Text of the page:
Journal Article
Journal of Health Politics, Policy and Law (1 February 2015) 40 (1): 227–232.
Published: 01 February 2015
...Charles Milligan Abstract In any given year, a significant number of individuals will move between Medicaid and qualified health plans (QHP). Known as “churn,” this movement could disrupt continuity of health care services, even when no gap in insurance coverage exists. The number of people who...
Journal Article
Journal of Health Politics, Policy and Law (1 February 2016) 41 (1): 129–139.
Published: 01 February 2016
... that define the power and limits of governmental institutions. These include human rights, health law, and even medical ethics. The human right to health requires governments not only to respect individual human rights and personal freedoms, but also, importantly, to protect people from harm from...
Journal Article
Journal of Health Politics, Policy and Law (1 June 1995) 20 (3): 571–613.
Published: 01 June 1995
.... Evidence from Germany, Japan, Canada, and Great Britain suggests that, longitudinally, policy makers everywhere have tried to increase state autonomy in health care, and this has generally triumphed over even effectively mobilized providers. The countries that have most successfully restrained the growth...
Journal Article
Journal of Health Politics, Policy and Law (1 April 1997) 22 (2): 315–338.
Published: 01 April 1997
... enthusiasm about incremental health care reform, formidable political, fiscal, and technical obstacles continue to standin the way of even relatively modest incremental solutions. Copyright © 1997 by Duke University Press 1997 References Anderson , Odin W. 1968 . The Uneasy Equilibrium...
Journal Article
Journal of Health Politics, Policy and Law (1 April 1998) 23 (2): 363–390.
Published: 01 April 1998
... modest portion (28 percent) of the variance in total long-term care expenditures appears to be related to differences in population characteristics, and even less (7 percent) appears to be related to differences in HCBS expenditures. When supply factors (e.g., nursing home beds) are added, the explained...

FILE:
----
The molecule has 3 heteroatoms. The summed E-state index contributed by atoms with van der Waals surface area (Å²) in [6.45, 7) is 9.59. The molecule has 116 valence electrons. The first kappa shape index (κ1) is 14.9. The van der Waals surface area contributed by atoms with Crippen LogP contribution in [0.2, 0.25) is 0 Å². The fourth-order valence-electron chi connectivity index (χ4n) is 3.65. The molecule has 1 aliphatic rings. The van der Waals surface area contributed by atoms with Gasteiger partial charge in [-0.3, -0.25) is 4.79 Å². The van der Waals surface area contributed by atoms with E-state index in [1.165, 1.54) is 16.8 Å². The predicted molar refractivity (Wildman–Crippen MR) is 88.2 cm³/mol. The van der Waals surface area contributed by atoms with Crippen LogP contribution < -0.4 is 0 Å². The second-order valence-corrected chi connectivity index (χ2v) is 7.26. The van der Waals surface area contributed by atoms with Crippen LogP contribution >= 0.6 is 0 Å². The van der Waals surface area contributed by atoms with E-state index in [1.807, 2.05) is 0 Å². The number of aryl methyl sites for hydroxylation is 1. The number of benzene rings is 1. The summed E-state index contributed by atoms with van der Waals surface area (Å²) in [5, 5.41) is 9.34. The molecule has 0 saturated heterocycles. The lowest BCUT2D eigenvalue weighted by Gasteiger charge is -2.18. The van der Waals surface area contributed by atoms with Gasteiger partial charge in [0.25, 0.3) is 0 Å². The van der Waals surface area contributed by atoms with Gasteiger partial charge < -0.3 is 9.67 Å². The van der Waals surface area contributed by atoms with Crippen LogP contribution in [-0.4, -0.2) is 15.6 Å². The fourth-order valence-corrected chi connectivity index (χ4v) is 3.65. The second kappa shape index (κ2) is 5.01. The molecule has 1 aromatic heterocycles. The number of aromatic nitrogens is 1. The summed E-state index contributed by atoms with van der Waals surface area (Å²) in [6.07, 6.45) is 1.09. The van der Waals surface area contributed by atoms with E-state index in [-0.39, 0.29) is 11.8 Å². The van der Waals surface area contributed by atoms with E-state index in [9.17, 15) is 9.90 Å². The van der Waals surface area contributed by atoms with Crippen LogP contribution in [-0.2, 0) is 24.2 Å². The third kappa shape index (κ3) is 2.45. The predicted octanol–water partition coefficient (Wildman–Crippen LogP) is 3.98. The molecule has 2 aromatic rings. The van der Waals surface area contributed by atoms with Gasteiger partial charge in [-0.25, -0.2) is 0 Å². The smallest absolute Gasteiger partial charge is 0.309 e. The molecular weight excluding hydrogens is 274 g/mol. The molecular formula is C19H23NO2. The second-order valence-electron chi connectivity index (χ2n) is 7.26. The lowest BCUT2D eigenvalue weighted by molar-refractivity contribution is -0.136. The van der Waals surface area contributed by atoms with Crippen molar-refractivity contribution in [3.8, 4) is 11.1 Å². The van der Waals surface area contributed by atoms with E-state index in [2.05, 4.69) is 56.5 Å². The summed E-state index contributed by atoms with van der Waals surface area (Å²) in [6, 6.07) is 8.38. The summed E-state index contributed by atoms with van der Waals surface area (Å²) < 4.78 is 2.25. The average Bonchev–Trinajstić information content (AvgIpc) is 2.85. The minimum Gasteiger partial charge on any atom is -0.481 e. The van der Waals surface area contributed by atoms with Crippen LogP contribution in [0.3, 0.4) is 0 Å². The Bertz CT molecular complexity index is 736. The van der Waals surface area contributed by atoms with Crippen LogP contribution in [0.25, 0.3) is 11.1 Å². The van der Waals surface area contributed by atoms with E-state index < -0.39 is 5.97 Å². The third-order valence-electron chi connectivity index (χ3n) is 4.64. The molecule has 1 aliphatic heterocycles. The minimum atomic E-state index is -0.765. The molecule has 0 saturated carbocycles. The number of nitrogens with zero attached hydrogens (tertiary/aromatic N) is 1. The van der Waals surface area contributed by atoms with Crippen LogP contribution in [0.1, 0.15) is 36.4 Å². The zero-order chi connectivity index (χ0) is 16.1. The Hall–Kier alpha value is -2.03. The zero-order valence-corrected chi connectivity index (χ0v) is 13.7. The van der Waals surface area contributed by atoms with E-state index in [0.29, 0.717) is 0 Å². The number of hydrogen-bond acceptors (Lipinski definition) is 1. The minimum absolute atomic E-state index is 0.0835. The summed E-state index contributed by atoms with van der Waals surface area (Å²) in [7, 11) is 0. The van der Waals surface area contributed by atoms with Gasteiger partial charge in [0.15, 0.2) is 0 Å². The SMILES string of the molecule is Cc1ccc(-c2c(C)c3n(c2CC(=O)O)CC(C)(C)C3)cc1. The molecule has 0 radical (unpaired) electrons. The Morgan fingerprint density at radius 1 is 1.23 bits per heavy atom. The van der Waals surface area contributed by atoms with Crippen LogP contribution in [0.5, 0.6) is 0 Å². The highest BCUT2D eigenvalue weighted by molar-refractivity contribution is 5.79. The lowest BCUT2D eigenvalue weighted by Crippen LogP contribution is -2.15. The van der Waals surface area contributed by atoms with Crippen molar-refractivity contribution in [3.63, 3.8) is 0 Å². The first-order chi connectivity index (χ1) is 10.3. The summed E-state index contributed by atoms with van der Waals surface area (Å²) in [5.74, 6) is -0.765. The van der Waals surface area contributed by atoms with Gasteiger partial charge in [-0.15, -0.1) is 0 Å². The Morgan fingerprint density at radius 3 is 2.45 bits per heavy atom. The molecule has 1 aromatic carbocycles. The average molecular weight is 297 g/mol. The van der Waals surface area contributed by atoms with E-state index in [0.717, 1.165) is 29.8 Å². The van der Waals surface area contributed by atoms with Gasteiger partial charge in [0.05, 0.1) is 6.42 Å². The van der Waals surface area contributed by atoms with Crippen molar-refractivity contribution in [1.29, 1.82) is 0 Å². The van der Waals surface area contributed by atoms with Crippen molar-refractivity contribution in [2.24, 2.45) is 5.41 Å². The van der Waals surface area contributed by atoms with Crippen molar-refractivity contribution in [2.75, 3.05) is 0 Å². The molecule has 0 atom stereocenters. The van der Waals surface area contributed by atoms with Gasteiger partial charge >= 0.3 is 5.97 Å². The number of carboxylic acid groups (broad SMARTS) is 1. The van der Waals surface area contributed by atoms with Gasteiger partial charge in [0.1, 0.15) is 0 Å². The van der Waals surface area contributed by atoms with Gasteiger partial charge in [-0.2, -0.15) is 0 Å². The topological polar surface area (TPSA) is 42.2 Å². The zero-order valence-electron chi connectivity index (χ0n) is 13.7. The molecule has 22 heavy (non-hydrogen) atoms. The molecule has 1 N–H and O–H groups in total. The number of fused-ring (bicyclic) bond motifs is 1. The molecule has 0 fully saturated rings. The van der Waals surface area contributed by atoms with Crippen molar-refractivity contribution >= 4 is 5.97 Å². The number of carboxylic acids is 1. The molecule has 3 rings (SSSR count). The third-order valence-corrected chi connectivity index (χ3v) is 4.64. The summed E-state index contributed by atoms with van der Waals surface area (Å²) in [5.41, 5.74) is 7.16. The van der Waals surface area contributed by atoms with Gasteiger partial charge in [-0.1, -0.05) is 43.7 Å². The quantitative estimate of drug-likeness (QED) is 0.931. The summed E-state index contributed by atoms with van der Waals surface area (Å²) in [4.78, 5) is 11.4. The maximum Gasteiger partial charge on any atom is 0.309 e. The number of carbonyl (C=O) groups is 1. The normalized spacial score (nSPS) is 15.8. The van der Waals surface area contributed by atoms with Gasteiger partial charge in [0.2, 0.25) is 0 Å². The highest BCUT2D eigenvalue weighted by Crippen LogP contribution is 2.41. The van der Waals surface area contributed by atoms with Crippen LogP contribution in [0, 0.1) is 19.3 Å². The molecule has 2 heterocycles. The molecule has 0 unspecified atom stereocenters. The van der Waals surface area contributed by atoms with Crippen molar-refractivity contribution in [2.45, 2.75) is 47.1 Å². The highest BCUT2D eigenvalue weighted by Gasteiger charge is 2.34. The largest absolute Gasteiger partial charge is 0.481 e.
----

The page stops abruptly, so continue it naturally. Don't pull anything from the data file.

Journal Article
Journal of Health Politics, Policy and Law (1 April 2014) 39 (2): 263–293.
Published: 01 April 2014
... legislators respond to constituents' underlying policy interests, even when such interests conflict with expressed preferences. By considering the Medicare provisions in the ACA and analyzing Democratic legislators' floor speeches on health reform, we provide preliminary evidence that members of Congress...
Journal Article
Journal of Health Politics, Policy and Law (1 April 2014) 39 (2): 331–367.
Published: 01 April 2014
..., even these groups seek out noncompetitive, distributive political environments. Moreover, the study finds that patient groups rarely form coalitions across diseases, forgoing the potential to collectively speak for shared patient interests. Copyright © 2014 by Duke University Press 2014 The...
Journal Article
Journal of Health Politics, Policy and Law (1 February 1985) 10 (1): 81–92.
Published: 01 February 1985
...” because it is often possible to reach agreement on specific decisions even when disagreeing sharply on principles. In bioethical policy, this omission of reasons has some special consequences. It allows commission members to ignore “slippery slope” arguments, which are based on the claim that the logic of...
Journal Article
Journal of Health Politics, Policy and Law (1 June 2008) 33 (3): 617–638.
Published: 01 June 2008
... the community at large. Finally, the study shows that even older schools in inner-city neighborhoods, previously considered blights, can be turned into community, educational, and political assets. © 2008 by Duke University Press 2008 Openly available online through the support of the Robert Wood...
Journal Article
Journal of Health Politics, Policy and Law (1 October 2005) 30 (5): 839–868.
Published: 01 October 2005
...Rogan Kersh; James A. Morone Health care politics are changing. They increasingly focus not on avowedly public projects (such as building the health care infrastructure) but on regulating private behavior. Examples include tobacco, obesity, abortion, drug abuse, the right to die, and even a...